Fringe music is an elusive beast, indeed. Whereas the points of slick tales of love and loss are usually pretty obvious, the undercurrents of the avant-garde are infinitely harder to navigate. Enter your intrepid guide: Earplug. In this bi-monthly series, Flavorwire’s sister publication — home to several experimental, indie, and techno experts — will separate the hidden gems from the record bin rejects, helping the adventurous among us pluck new albums from the outer edges.
After the jump, reviews of a new new release from mutant disco don Arthur Russell and ~scape dub compendium Round Black Ghosts 2.
Arthur Russell – Sleeping Bag Sessions While a recent, steady stream of reissues has captured lost genius Arthur Russell’s work as a musician, The Sleeping Bag Sessions reminds us of the late cellist’s versatility behind the boards. A compilation of 12in tunes Russell produced at his Sleeping Bag studios and released under obscure names, the record kicks off with a remix of “5 Minutes” by Bootsy Collins-collab Bonzo Goes to Washington. The song gets the remix treatment twice, chopping and slicing mashed-up sound bites of Ronald Reagan into the beat itself. The Bonzo remixes, alongside dual remixes of Clandestine’s disco classic “Radio Rhythm,” show off Russell’s interest in dub edits, testing the limits of both “dance” and “pop.” Clocking in at 12:26, the Walter Gibbons remix of Dinosaur L’s monster dancehall single “Go Bang!” operates as the album’s centerpiece. A masterful representation of Sleeping Bag’s golden years, the cut pushes an already expansive groove in new experimental directions, while maintaining a steep back-end groove. Like the other reissues, this compilation ably furthers the mythic status of Russell as a musical chameleon and inventor. It’s also the fitting sendoff for Sleeping Bag, a slice of mid-80’s New York as responsible as anyone for the recent disco resurgence. – Scott Tomford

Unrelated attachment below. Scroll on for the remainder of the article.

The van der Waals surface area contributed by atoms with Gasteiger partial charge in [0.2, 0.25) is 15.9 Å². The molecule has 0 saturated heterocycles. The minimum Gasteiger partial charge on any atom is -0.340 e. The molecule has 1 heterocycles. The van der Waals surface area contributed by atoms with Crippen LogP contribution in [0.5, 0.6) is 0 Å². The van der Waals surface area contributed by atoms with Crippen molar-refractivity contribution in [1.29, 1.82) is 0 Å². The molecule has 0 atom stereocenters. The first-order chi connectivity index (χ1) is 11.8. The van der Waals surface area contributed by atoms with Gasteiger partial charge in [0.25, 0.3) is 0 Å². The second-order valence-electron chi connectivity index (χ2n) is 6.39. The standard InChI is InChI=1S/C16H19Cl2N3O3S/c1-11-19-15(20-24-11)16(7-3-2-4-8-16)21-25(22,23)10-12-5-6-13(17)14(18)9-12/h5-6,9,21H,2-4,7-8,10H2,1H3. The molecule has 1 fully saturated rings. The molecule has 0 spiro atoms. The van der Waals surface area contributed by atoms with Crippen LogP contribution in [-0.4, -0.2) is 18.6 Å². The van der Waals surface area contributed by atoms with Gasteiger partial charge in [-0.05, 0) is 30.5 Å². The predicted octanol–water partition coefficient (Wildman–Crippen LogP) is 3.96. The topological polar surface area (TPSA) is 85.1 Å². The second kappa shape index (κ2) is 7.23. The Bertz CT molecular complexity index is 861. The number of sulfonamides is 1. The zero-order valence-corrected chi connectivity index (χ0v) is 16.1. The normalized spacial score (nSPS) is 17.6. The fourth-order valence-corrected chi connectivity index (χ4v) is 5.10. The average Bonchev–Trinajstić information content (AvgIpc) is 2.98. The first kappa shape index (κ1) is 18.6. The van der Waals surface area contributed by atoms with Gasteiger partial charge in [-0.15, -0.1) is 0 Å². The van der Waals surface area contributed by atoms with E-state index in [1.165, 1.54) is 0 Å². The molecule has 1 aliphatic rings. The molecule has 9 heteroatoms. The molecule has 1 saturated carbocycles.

Various, Round Black Ghosts 2 Like last year’s Round Black Ghosts, Round Black Ghosts 2 surveys dubstep’s fertile fringes, an amorphous zone of nimble percussion, otherworldly sound design, and overwhelming waves of bass. More sumptuously produced than grime, and with a suppleness that’s missing from dubstep’s jump-up mainstream, these cuts tug against the genre’s calcifying beat structures in odd syncopations. As with Burial, percussion sounds often feel sanded down and burnished to a dull gleam, stripped of the harshness that accompanies dubstep’s more macho, martial strains. Many of these cuts have appeared elsewhere: Untold’s “Yukon” comes off a recent 12-inch from his own Hemlock label; TRG’s “Losing Marbles” appeared on Scuba’s Hotflush imprint. But what the compilation lacks in exclusive cuts it more than makes up for in unity of purpose. Like pictures at an exhibition, the tracks seem to “talk” to each other, trying out ideas and trading motifs. Jittery rimshots and hi-hats are a signature of virtually every cut here, but in Ramadanman’s “Blimey” they whip like a weed trimmer’s rubber fringe, while in Flying Lotus’s mix of Martyn’s “Vancouver,” it’s all about steel blade and butcher block. Pole’s Alles Gute, like his contribution to RBG1, shows an intriguingly skewed take on the genre, its reluctant lurch cutting crosswise against dubstep’s headlong impulse; full of empty space, it breathes like no other. And special mention is due to Scuba’s “Bleach,” an imaginary meeting between Basic Channel’s subaquatic dub techno and William Basinski’s corroded magnetic tapes. Stunning. – Philip Sherburne